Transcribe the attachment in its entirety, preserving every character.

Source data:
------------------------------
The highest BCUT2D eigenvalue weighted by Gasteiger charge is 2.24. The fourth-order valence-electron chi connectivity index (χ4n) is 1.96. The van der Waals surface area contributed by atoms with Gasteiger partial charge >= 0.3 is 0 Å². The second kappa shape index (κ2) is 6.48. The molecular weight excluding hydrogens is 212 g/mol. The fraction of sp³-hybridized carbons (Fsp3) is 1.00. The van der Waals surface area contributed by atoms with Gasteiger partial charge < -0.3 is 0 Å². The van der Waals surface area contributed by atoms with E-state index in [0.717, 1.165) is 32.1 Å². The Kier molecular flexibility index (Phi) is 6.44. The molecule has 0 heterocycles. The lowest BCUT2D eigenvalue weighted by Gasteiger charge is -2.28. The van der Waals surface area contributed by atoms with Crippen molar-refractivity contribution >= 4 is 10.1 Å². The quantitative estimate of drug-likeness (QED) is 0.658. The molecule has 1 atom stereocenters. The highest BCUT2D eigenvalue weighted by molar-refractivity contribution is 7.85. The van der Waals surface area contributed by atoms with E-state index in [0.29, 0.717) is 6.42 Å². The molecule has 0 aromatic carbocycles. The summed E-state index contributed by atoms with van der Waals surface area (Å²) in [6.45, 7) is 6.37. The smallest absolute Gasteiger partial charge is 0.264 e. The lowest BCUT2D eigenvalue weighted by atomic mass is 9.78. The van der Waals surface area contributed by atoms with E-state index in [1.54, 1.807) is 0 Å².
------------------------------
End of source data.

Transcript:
The highest BCUT2D eigenvalue weighted by Gasteiger charge is 2.24. The fourth-order valence-electron chi connectivity index (χ4n) is 1.96. The van der Waals surface area contributed by atoms with Gasteiger partial charge >= 0.3 is 0 Å². The second kappa shape index (κ2) is 6.48. The molecular weight excluding hydrogens is 212 g/mol. The fraction of sp³-hybridized carbons (Fsp3) is 1.00. The van der Waals surface area contributed by atoms with Gasteiger partial charge < -0.3 is 0 Å². The van der Waals surface area contributed by atoms with E-state index in [0.717, 1.165) is 32.1 Å². The Kier molecular flexibility index (Phi) is 6.44. The molecule has 0 heterocycles. The lowest BCUT2D eigenvalue weighted by Gasteiger charge is -2.28. The van der Waals surface area contributed by atoms with Crippen molar-refractivity contribution >= 4 is 10.1 Å². The quantitative estimate of drug-likeness (QED) is 0.658. The molecule has 1 atom stereocenters. The highest BCUT2D eigenvalue weighted by molar-refractivity contribution is 7.85. The van der Waals surface area contributed by atoms with E-state index in [0.29, 0.717) is 6.42 Å². The molecule has 0 aromatic carbocycles. The summed E-state index contributed by atoms with van der Waals surface area (Å²) in [6.45, 7) is 6.37. The smallest absolute Gasteiger partial charge is 0.264 e. The lowest BCUT2D eigenvalue weighted by atomic mass is 9.78. The van der Waals surface area contributed by atoms with E-state index in [1.54, 1.807) is 0 Å².